John and Ella Spencer sally forth on an impromptu geriatric road trip bound for ‘The Ernest Hemingway Home’ in Key West, Florida (between Miami and Cuba), in their RV named The Leisure Seeker.
Author: Chas Farrow
A man who likes films so much… He married one.
Deserted Island Movie Collection: Undoubtedly has to be the collected works of Arnold Grossman, in particular the 2015 film ‘The Boat Builder’ starring Christopher Lloyd.
Best Movie Snack: Roasted Coconut. Wait? Are we still on the deserted island?
I often try to imagine what it would’ve been like for the audience who first saw The Exorcist at the cinema in 1973. I wasn’t born then, but it is well documented that the film generated intense reactions, even mass hysteria. A palpable fear that resonated deeply with its audience and sent a gurgle through the collective unconscious of the age. Hereditary is probably the first horror movie I’ve seen at the cinema that has a comparable sense of dread. It’s certainly the most chilling and psychologically disturbing film I’ve seen in over a decade.
Director Philip Gelatt’s They Remain is a horror movie, that sadly, in spite of a strong build and bucketloads of potential, fails to drench the audience with its much-promised fear.
In Times of Fading Light is an intimate, slow building portrait of a family of German communists, during the tumultuous, typically jubilant period of German history when the Berlin Wall came down.
Dexter Fletcher took over from Bryan Singer to direct Bohemian Rhapsody, and whilst it remains to be seen whether the film will ‘rock you’ or ‘bite the dust’, it seems set to be filled with the kind of raunchy, unadulterated chicanery you’d expect from a Freddie Mercury biopic.
With the growing critical reception around Annihilation (2018), based on the Jeff VanderMeer novel, and other recent semi-surrealist triumphs like David Lynch’s Twin Peaks: The Return (2017) and Del Toro’s The Shape of Water (2017) – a surge of interest in the weird fiction genre is happening, which some critics have even dubbed ‘A Weird Renaissance’.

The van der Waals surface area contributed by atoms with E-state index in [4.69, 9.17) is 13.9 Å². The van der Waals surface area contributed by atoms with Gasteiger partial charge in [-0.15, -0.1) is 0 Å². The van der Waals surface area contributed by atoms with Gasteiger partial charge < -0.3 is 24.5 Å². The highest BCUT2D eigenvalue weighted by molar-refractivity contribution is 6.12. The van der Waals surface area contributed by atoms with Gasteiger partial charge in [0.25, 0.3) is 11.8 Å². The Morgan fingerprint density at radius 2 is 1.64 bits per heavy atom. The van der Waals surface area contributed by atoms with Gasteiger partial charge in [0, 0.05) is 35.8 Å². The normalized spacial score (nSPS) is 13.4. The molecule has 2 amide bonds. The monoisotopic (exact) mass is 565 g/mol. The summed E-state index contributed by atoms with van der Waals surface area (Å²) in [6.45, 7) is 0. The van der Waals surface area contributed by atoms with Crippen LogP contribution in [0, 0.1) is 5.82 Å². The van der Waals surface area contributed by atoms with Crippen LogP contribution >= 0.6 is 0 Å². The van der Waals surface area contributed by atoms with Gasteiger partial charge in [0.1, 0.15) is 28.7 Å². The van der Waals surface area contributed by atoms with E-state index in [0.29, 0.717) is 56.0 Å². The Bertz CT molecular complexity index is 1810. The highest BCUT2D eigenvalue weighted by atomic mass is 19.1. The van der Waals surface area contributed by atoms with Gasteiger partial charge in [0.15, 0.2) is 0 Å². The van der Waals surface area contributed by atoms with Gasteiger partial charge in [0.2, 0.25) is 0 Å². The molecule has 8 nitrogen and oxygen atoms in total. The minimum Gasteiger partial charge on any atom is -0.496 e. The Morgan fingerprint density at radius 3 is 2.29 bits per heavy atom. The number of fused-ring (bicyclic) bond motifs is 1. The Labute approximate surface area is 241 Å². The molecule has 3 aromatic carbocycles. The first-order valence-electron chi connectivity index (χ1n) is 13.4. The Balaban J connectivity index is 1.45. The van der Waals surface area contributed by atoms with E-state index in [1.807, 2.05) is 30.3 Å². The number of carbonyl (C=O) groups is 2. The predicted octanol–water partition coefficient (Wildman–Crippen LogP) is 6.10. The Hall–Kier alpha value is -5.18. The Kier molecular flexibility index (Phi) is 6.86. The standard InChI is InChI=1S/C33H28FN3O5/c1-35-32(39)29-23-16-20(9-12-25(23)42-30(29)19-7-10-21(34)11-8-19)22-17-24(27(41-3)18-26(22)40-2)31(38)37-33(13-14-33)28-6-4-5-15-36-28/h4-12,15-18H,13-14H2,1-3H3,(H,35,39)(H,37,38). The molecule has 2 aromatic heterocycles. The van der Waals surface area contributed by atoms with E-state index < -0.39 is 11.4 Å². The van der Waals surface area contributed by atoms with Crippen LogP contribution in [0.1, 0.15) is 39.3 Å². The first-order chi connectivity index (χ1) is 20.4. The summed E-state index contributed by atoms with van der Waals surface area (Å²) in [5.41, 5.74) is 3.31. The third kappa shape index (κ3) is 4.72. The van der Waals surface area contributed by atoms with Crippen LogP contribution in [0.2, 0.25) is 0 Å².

Fans of the Godzilla franchise who are eagerly awaiting the latest installment in 2019 will be excited about the rumours surrounding the gold, three headed icon King Ghidorah, who is set to make a come back.
You know that feeling when you go to the cinema by yourself? There’s a group in the row behind gossiping mindlessly. You had arranged to meet someone, who cancelled, now you are alone. The empty seats beside you take on a further quality of distance and isolation. The whispering voices of others synchronise with your own subconscious fears. Then the film starts.
Abracadabra is screening as part of the 21st Spanish Film Festival in Australia, which is looking to be a fantastic event, with a variety of interesting films to showcase, an opening night gala and afterparty with Torres wines, tapas and live entertainment, and closing with Oscar winner Guillermo Del Toro’s Spanish masterpiece, Pan’s Labyrinth (2006).
Rampage is undoubtedly the most idiotic film of the century. But…
In the junkyard of films you’ve already watched, and the backlog of recommendations one never seems to have time to sift through, some movies seem to rise from the wasteland with the more time that passes, and they cement themselves as monolithic precedents of the best of the genre – one such film is 2012’s horror-comedy, Grabbers.
Pacific Rim Uprising is a surprisingly competent sequel to what is essentially an over intellectualised apocalyptic ‘robot versus monsters’ movie.
Petra Biondina Volpe’s The Divine Order is a converstation starter, and a film with a touching sentiment at its core, but it leaves a lot of open questions and evokes the uneasiness of modern identity politics, by shying away from the complexities of our own age.
With imagery as powerful and as alarming as Pink Floyd’s film The Wall (1982), the trailer for Fahrenheit 451 is a breath of fresh air, in a climate of political staleness in contemporary film.